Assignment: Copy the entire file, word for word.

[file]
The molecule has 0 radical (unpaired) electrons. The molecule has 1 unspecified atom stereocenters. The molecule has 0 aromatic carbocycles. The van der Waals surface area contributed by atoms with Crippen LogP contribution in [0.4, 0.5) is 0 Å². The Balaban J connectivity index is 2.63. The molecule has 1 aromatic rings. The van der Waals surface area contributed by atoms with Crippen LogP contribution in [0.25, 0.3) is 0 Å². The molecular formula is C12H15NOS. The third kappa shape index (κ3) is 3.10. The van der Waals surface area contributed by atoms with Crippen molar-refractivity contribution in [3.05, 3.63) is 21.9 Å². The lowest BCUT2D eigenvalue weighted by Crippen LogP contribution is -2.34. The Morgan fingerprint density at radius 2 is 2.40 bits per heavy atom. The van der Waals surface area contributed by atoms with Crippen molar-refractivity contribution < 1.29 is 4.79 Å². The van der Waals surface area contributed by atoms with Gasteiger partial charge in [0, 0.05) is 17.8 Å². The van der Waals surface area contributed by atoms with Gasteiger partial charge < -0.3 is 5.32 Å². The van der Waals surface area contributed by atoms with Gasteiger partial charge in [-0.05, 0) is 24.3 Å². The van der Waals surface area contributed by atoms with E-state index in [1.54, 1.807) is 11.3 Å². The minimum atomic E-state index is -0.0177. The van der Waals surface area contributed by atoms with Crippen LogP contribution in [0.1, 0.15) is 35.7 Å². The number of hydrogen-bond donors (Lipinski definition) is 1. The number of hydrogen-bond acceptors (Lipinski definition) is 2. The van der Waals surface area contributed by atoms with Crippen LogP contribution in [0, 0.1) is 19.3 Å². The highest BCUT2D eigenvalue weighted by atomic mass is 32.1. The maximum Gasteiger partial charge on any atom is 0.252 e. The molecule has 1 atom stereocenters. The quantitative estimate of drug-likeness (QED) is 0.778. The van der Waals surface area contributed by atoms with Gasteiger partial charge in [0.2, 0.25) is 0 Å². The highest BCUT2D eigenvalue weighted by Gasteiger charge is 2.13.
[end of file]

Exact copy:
The molecule has 0 radical (unpaired) electrons. The molecule has 1 unspecified atom stereocenters. The molecule has 0 aromatic carbocycles. The van der Waals surface area contributed by atoms with Crippen LogP contribution in [0.4, 0.5) is 0 Å². The Balaban J connectivity index is 2.63. The molecule has 1 aromatic rings. The van der Waals surface area contributed by atoms with Crippen LogP contribution in [0.25, 0.3) is 0 Å². The molecular formula is C12H15NOS. The third kappa shape index (κ3) is 3.10. The van der Waals surface area contributed by atoms with Crippen molar-refractivity contribution in [3.05, 3.63) is 21.9 Å². The lowest BCUT2D eigenvalue weighted by Crippen LogP contribution is -2.34. The Morgan fingerprint density at radius 2 is 2.40 bits per heavy atom. The van der Waals surface area contributed by atoms with Crippen molar-refractivity contribution < 1.29 is 4.79 Å². The van der Waals surface area contributed by atoms with Gasteiger partial charge in [0, 0.05) is 17.8 Å². The van der Waals surface area contributed by atoms with Gasteiger partial charge < -0.3 is 5.32 Å². The van der Waals surface area contributed by atoms with Gasteiger partial charge in [-0.05, 0) is 24.3 Å². The van der Waals surface area contributed by atoms with E-state index in [1.54, 1.807) is 11.3 Å². The minimum atomic E-state index is -0.0177. The van der Waals surface area contributed by atoms with Crippen LogP contribution in [0.1, 0.15) is 35.7 Å². The number of hydrogen-bond donors (Lipinski definition) is 1. The number of hydrogen-bond acceptors (Lipinski definition) is 2. The van der Waals surface area contributed by atoms with Crippen LogP contribution in [0, 0.1) is 19.3 Å². The highest BCUT2D eigenvalue weighted by atomic mass is 32.1. The maximum Gasteiger partial charge on any atom is 0.252 e. The molecule has 1 atom stereocenters. The quantitative estimate of drug-likeness (QED) is 0.778. The van der Waals surface area contributed by atoms with Gasteiger partial charge in [0.2, 0.25) is 0 Å². The highest BCUT2D eigenvalue weighted by Gasteiger charge is 2.13.